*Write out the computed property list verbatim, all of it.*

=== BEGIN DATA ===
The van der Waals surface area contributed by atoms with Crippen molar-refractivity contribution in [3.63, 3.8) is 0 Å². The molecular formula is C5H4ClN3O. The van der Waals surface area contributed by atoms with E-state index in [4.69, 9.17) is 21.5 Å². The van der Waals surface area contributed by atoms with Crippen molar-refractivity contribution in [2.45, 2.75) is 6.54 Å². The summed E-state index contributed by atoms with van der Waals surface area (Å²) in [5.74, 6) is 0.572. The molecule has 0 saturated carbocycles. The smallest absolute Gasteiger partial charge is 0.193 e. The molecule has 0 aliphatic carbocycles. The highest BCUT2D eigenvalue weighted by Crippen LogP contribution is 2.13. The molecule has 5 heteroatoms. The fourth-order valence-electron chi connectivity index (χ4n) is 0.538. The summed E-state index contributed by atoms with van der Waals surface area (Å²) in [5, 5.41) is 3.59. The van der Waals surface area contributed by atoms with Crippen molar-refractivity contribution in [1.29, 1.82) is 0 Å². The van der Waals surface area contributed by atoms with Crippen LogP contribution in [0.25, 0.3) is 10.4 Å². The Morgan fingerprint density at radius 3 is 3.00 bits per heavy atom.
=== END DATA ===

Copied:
The van der Waals surface area contributed by atoms with Crippen molar-refractivity contribution in [3.63, 3.8) is 0 Å². The molecular formula is C5H4ClN3O. The van der Waals surface area contributed by atoms with E-state index in [4.69, 9.17) is 21.5 Å². The van der Waals surface area contributed by atoms with Crippen molar-refractivity contribution in [2.45, 2.75) is 6.54 Å². The summed E-state index contributed by atoms with van der Waals surface area (Å²) in [5.74, 6) is 0.572. The molecule has 0 saturated carbocycles. The smallest absolute Gasteiger partial charge is 0.193 e. The molecule has 0 aliphatic carbocycles. The highest BCUT2D eigenvalue weighted by Crippen LogP contribution is 2.13. The molecule has 5 heteroatoms. The fourth-order valence-electron chi connectivity index (χ4n) is 0.538. The summed E-state index contributed by atoms with van der Waals surface area (Å²) in [5, 5.41) is 3.59. The van der Waals surface area contributed by atoms with Crippen molar-refractivity contribution in [1.29, 1.82) is 0 Å². The van der Waals surface area contributed by atoms with Crippen LogP contribution in [0.25, 0.3) is 10.4 Å². The Morgan fingerprint density at radius 3 is 3.00 bits per heavy atom.